- Unwillingness (?) to tackle these hard problems: The problems are hard, as you already outlined. But this implies to me that everybody in the company will move heaven and earth so that the people who work on this hard problems are able to (e.g. give all necessary information (requirement specification etc.) they know of etc.). If there is just one thing (or even office politics) which will prevent that, I don't just roll my eyes, but get furious. Because of the hardness this is not to consider an obstacle, but targeted sabotage - and should be considered as such.


Part of this comes from an inability in the early years to truly respect engineering as both a craft and as a form.

I know your startup mindset well and I carry with it with me too. I came into a legacy fintech company the same way and pushed for faster decision making processes.

I didn't realize the cause for conservatism until I was given a story about how the company needed to manually call and refund thousands of customers... all because one developer fucked up and double charged people.

When you deal with MONEY and you experience getting burned like that... you realize how mantra's like "move fast and break things" only work as convenient motto's for startups who have nothing to lose.


I'm starting to blog about some of the issues around these things. One I want to write about - especially because it triggers controversy when I say it - is the idea that it's more important to not be wrong than it is to be right. So no matter how obviously right a move is, fear that it just might be wrong hampers decisions.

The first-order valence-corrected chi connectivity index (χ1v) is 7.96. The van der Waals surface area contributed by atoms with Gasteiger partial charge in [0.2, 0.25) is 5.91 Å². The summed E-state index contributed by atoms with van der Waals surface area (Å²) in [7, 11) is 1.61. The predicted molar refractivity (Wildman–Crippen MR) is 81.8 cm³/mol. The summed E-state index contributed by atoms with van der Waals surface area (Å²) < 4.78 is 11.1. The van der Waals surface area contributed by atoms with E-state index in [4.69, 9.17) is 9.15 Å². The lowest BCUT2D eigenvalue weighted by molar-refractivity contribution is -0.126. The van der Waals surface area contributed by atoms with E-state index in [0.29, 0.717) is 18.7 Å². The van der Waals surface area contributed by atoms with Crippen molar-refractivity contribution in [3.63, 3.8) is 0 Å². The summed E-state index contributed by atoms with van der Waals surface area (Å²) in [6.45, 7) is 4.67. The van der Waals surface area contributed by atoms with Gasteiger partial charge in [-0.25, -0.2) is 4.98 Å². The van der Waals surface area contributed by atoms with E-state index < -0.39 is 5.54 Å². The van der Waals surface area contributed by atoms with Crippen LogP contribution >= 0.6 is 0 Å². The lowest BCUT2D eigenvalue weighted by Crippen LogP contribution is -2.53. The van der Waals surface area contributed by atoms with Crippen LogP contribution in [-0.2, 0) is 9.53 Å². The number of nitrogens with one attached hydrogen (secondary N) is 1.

Don't forget rampant offshoring in the early aughts.


Startups have yet to solve the problem of legacy code. At the very center of Internet companies too old to still be called startups is some ancient Perl or PHP written by the founders, back when they were around, and even wrote code. That might seem less archaic than COBOL or faxes but it's the same root problem. "If it ain't broke, don't fix it" didn't account for "well you see, it's not catastrophically broken but it's holding us back"; maintenance programming isn't sexy, like maintaining bridges and highways that have already been built, but just as necessary for continued operation.


Yes and no. Some of the more successful "startups" like Google and Facebook have slowly rewritten the bulk of their systems over time. In the case of Facebook in particular, there's very little if any of the early scary spaghetti PHP left.


Early in my career in the 90's I worked for BZW working on derivative hedging for financial swaps.

Things were pretty hectic and it was a pretty small team. We were using SQL Server at best and Excel spreadsheets as information feeds at worst, trying to calculate Black-Scholes on this stuff.

I clearly remember talking to the Traders and Quants regarding certain calculations we were doing to give them bond price goals for offsetting risk on the trades.

Honestly the traders at least didn't give a crap. I would present them tables; they would look at it, and would say "yeah that looks about right" - that's a direct quote from BZW's lead trader in 1994. I can't imagine things have changed that much.

I didn't stay long in that environment; it was pretty clear to me that despite getting people like Grady Booch coming in to clean up our act our "Customers" didn't really care too much about the mechanics of how things worked, or even worse whether the calculations were correct.

Top and bottom is, while the banking industry may employ "Cowboys" in the back-office for IT services, they also employ Cowboys in the front-office making the trades.

I doubt that has changed for the better that much. See 2008 financial crisis et al.